Most of my lyrics are indeed autobiographically , so the same goes with the track “Funerals” . It’s one of my favourite tracks on the 8mm album, more of a short epic with different moves. I always try to write lyrics in a way the listener can interpret them in his or her own way, leaving some space for imagination.
“Morphine” (from the Black Rain album) has a similar mood to “Funerals”. I suppose you write from your own experience? But you must have been in a very bad way at a certain time?
I was, I had an accident in which I nearly lost a leg .I was in great pain and so had been put on a morphine pain pump before and after the different surgeries I had to undergo. So it’s about the feeling when you feel morphine entering your veins…it’s like a warm glow that enters your body and “takes away all pain and silences all screams “ It took me a year of training and therapy to learn to walk again, that’s why I have now become an ardent walker in the woods of the Belgian Ardennes.
Do you also talk about personal things in the title track “8 mm”? If so, I would be interested to know how the text came about. Who are you missing and did you really find some old 8 mm rolls?
This is one of the most emotional and personal songs I have ever written while being in a state of disbelief. It’s about the unexpected death of my 7 years younger brother. In his apartment I did indeed find 8mm rolls but he had already digitized them to DVD so I could watch them. After having watched all those old family movies , dating back long before we were even born, the song was written in no longer than half an hour. The lyrics literally telling how I felt. We used the films to make the 8mm video clip, it’s on youtube, it’s just beautiful and of course very nostalgic. (Here is the clip:)
Isn’t it daring to start the new album so melancholic right away? Wouldn’t “Overture to Flame” + “Flame” have fitted better?
No, because it is the most emotional song I’ve ever written and people do feel that. It’s nice opening an album with tears in your eyes and then move on.
What are the future plans for Fish on Friday?
Continue work on a next album probably ? We feel that this 8mm album is the pinnacle of our work, so lets see how that translates to the future We’ve also talked the whole live touring thing through and feel we should only do it if we have a real tour management . We won’t go for just a few shows as we will be losing money.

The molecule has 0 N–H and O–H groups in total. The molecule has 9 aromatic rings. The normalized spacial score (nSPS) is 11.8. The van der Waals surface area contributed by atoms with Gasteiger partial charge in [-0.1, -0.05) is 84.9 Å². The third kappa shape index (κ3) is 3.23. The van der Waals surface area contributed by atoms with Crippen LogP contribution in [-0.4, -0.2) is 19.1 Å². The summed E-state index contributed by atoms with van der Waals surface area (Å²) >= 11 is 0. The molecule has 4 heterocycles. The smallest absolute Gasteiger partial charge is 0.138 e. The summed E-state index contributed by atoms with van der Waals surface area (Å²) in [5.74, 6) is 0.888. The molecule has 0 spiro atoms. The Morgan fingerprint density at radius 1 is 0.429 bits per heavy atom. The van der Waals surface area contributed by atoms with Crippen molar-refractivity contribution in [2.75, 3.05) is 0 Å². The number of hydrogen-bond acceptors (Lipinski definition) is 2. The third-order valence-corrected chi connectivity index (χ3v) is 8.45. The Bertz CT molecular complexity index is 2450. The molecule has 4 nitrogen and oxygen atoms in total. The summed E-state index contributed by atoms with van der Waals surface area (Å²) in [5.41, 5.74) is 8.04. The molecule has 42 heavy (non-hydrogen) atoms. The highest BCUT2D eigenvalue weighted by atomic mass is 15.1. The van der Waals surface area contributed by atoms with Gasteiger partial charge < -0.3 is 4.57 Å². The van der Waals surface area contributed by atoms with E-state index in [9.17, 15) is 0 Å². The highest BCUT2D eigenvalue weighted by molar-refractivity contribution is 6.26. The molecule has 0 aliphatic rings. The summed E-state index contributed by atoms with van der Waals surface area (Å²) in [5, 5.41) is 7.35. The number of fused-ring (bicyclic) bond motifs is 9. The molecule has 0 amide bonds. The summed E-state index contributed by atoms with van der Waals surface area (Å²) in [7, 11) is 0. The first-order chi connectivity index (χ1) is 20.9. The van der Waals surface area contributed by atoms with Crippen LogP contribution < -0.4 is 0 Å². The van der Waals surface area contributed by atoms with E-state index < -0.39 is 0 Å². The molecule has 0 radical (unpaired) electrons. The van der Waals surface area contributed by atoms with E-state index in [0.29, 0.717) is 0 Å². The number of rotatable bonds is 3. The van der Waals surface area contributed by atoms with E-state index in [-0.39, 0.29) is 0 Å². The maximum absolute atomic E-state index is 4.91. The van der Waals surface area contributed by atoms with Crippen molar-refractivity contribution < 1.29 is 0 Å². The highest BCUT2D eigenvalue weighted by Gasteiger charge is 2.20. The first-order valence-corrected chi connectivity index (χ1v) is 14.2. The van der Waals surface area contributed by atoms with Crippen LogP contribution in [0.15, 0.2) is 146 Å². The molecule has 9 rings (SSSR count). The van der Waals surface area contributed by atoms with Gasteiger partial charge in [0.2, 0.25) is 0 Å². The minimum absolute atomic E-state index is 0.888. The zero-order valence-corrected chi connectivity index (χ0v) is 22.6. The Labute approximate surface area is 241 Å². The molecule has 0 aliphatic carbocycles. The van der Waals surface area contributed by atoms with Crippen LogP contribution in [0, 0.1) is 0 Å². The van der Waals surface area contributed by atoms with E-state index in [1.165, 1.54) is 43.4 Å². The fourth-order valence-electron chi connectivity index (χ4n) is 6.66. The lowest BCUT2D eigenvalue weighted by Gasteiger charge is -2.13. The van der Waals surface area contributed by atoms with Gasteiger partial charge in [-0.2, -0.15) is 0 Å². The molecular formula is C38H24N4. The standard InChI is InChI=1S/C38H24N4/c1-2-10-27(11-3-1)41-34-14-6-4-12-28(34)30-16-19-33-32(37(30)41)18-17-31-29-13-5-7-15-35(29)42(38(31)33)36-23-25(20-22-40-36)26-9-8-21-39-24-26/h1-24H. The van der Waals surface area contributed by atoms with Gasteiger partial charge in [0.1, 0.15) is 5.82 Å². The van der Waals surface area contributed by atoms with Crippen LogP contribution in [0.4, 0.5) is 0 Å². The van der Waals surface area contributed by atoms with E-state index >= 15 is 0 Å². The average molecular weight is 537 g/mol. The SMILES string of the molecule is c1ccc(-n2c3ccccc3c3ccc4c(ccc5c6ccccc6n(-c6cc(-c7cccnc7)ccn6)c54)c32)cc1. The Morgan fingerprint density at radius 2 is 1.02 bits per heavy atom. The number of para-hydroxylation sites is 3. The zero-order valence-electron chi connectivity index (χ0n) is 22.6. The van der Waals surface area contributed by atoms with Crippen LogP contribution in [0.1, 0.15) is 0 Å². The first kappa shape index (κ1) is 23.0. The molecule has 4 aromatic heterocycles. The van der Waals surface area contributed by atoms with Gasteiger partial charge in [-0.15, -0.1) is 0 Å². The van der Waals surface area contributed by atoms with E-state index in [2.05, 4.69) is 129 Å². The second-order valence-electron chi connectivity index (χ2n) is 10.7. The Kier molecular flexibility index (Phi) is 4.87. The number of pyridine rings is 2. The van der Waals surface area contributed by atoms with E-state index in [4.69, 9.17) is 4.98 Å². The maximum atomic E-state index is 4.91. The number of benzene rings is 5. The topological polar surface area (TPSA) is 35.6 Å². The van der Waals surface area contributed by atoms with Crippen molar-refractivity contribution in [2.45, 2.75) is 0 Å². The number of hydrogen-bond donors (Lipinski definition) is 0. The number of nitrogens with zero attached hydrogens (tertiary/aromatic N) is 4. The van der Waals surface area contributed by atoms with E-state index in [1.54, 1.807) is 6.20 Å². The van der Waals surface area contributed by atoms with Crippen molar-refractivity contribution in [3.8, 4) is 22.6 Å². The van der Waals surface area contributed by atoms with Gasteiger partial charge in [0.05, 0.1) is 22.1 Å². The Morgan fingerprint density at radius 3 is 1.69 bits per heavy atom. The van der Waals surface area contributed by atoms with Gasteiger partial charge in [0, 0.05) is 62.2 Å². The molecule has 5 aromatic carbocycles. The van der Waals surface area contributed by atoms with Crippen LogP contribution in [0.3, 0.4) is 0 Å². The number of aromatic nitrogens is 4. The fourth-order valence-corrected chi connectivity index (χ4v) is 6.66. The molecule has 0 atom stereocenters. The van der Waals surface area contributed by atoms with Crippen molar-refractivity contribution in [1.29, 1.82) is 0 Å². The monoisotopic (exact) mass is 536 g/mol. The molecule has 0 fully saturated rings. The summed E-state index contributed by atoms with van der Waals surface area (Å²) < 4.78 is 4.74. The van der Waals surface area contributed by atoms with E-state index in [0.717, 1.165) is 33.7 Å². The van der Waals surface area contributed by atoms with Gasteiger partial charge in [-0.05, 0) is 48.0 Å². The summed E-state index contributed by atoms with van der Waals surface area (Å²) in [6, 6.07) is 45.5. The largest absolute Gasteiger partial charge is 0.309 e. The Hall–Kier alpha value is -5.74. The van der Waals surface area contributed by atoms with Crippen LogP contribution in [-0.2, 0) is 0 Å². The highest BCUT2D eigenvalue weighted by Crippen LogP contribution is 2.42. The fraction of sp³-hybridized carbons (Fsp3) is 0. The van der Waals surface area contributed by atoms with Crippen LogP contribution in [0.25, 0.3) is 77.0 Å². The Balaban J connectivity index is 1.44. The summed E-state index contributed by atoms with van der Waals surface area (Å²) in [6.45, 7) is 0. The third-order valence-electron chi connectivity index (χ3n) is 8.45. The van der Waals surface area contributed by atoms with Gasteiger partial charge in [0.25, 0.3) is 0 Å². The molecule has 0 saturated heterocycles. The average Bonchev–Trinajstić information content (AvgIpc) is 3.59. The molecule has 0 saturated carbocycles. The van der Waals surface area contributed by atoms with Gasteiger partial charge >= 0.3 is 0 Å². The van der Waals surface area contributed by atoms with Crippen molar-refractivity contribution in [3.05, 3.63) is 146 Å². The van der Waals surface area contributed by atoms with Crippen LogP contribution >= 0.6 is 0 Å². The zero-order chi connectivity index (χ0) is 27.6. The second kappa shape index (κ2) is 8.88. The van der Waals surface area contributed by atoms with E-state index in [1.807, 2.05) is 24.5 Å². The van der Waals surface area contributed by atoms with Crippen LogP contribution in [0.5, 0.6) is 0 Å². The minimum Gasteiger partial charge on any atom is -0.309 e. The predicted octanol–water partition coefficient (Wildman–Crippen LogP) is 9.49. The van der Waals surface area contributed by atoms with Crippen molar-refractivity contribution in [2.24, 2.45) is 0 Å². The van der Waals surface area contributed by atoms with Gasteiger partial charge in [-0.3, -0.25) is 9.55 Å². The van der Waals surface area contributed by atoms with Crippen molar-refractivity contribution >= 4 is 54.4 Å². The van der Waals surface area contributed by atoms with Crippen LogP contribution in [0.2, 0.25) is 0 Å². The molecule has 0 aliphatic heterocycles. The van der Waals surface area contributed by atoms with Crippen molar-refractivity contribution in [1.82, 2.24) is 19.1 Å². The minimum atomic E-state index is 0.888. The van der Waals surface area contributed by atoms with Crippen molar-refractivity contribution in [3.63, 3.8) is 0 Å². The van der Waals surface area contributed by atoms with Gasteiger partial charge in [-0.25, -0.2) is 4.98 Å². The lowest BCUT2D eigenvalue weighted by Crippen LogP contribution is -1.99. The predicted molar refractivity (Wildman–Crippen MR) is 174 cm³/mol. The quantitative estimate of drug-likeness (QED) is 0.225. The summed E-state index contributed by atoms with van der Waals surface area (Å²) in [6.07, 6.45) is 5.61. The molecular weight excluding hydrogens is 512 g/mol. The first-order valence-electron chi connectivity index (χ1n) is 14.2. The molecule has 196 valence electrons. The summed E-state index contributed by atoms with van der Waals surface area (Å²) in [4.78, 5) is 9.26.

What kind of music do you listen to privately and what are your musical influences?
I’m very open to a lot of styles going from Rock to Pop, Folk, Jazz, Ambient… Quincy Jones said “There’s but 2 kinds of music…good music and bad music” I agree 100%
How did it come about that you left your old studio behind and built another one? Will it definitely remain the ACE Studio, despite the different address?
We, my wife and I , had always planned to go later live our old days in the Ardennes. We already had a country house over there where we spent most of our free time , relaxing , enjoying the silence, enjoying life. But living over there was ment to happen much later, you know spending our old days there. But then covid came and I was forced to close down the studio. That made us decide that later is not later but later is now ! So we took the jump , and feel it’s the best move we’ve ever done ! The new studio is more of a private studio in which I only work on my own productions together with some online mixing and mastering. So it is not for rent for bands I’m not familiar with, been there , seen it 🙂 That’s why the name has changed into FoF-Studio….referring to as well as “Fish on Friday “ as “Friends of Frank”.
Did you acquire all your knowledge about studio work autodidactically or did you attend a workshop?
No, I did not attend any workshop. As already explained, my years in 1000 Ohm and after were the best training anyone could have.
What do you do when you are not working in the studio?
Walk with my 2 dogs, sweet Golden Retrievers Blondie and Billie (both named after singers) in the woods and go have a drink .
At least your coffee tastes best when you’re sitting at the airport. How is your coffee consumption otherwise, do you appreciate a good cup of coffee?
I used to be a caffeine addict but after having experienced stomach problems my doctor advised me to stop drinking coffee and switch to tea. I have followed that advice and have been drinking tea for the last 2 years , and feel better.
Thank you Frank for the Interview. It was nice to have you on the Show. 🙂
You can listen to the full interview here (The music is faded out)